Wow! More than 4,300 people attended the 2011 American Counseling Association Annual Conference & Exposition in New Orleans, making it our most well-attended conference in 10 years. Reflecting on my March column, in which I mentioned being on the precipice of a dream fulfilled, I just smile. I am pleased to report that I am basking in the joy of that dream fulfilled, and it is even better in reality.

First, let me say that this year’s conference was absolutely fantastic! If you were not there this year, you were greatly missed, and I hope you will plan on coming next year. I’d like to share a little snippet about why it is important for you to attend the annual conference.

To see your Governing Council in action

The first half of conference week involves working with your Governing Council. You have one of the hardest-working and most committed boards ever. Everyone does her or his extreme best to represent you and the counseling profession. Budget needs, strategic planning initiatives, branch development, graduate student needs and services, international collaborations and development, and crisis response protocols are just a few of the issues discussed. Stay tuned to see the wonderful ways in which these initiatives will be operationalized over time.

To strengthen the profession through unity and collaboration

About a year and a half ago, I met with the region chairs-elect and division presidents-elect during our Council of Presidents and Region Chairs (COPARC) meeting. We discussed ways to demonstrate our unity and commitment to the growth of our profession and to one another. A significant moment occurred when we discovered the many ways we are similar and how important it is to work as a team for the betterment of all. As a group, we agreed to invest in a Giving Back to the Community day, a concept one of our divisions developed a number of years ago. This year, all divisions and regions committed to getting involved in some aspect or another. At many conferences in the past, numerous divisions had worked on ways to positively impact the host community, but there had never been a coordinated effort to engage all divisions and regions under a single umbrella.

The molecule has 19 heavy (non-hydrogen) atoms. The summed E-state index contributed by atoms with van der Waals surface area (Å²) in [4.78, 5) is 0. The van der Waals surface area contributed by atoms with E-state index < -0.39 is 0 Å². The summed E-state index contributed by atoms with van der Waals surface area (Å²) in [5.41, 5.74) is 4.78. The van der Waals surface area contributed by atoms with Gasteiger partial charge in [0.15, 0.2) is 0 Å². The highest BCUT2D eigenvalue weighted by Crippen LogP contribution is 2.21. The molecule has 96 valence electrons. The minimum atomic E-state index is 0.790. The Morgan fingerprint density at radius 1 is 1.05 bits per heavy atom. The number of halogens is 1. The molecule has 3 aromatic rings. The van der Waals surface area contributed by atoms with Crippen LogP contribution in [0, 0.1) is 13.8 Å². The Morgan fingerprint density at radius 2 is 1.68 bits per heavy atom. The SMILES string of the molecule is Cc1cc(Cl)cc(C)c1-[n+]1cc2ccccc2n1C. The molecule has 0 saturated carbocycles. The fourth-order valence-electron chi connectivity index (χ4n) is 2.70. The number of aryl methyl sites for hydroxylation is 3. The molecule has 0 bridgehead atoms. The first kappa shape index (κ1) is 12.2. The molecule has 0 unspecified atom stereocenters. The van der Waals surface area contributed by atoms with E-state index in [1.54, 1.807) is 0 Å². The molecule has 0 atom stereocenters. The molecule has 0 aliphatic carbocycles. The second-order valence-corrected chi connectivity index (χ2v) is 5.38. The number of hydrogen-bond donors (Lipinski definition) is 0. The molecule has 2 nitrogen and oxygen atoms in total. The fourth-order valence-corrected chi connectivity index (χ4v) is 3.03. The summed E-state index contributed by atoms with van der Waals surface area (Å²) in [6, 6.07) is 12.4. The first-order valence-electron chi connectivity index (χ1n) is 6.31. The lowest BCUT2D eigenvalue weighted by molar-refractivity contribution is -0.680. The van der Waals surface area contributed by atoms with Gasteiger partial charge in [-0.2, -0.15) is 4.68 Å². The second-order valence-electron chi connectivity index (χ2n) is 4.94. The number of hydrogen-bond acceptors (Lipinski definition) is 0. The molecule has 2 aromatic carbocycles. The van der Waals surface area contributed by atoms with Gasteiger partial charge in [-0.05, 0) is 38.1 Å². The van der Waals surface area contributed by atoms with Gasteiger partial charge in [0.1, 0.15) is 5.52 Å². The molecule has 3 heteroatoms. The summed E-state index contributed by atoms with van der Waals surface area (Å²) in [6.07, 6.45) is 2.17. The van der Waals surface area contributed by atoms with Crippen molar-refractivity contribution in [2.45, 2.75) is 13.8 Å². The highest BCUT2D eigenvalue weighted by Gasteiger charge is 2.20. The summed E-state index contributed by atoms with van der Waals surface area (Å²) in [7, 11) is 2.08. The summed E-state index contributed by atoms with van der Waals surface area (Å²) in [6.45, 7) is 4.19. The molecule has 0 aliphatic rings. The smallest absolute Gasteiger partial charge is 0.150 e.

You see, in previous years, I felt as though we would go in and do what I call “drive-by” service with no meaningful, lasting impact on the community. However, when I discussed this with COPARC, every president-elect and region chair-elect was committed to the idea. The Giving Back to the Community Day morphed into an event involving 900 participants. Some of the sponsored events included refurbishing historic Holt Cemetery, the Social Justice Leadership Development Academy, working with Catholic Charities, the New Orleans Recovery School District Project, and the Association for Multicultural Counseling and Development/International Association of Addictions and Offender Counselors Juvenile Justice Intervention Project and Wellness In-Service Intervention.

In addition, the Association for Adult Development and Aging sponsored the New Orleans AIDS Task Force, while the Association for Creativity in Counseling, the Association for Counselor Education and Supervision, the Association for Specialists in Group Work and the National Employment Counseling Association also sponsored events. Other entities, divisions and regions contributed to this day — and beyond — as well.

To hear the keynotes and take advantage of educational opportunities

We had two phenomenal keynote speakers. The first was Soledad O’Brien, who stole our hearts with the way she weaved the “Giving Back to the Community” theme into her story. I was already a fan, and I walked away knowing that she is a woman of great substance — not just beautiful on the outside but genuinely a beautiful person on the inside. Then, there was Dr. Judith Beck, who shared a wealth of practical knowledge related to cognitive behavioral approaches. My only disappointment was that she did not have more time to spend on the weight loss information. I was waiting patiently to see if she could give me more insight on my struggles with this issue! LOL, I guess I will have to buy her book on that topic.

Beyond the keynotes, there was an array of educational sessions and ancillary events. I am still looking through the Program Guide at all the events I missed. Additional reasons for attending ACA’s annual conferences include social and networking opportunities, career advancement, rejuvenation and — especially if you are a graduate student — exposure to leadership. Again, there was something great happening for everyone at this year’s conference.

I hope I have given you a brief view of the wonderful time we had in NOLA. I am hoping to see all of you next year in San Francisco, where new memories will be made. Thank you again to everyone! If I missed someone or something in my brief summary, please forgive me in advance! I look forward to your continued involvement.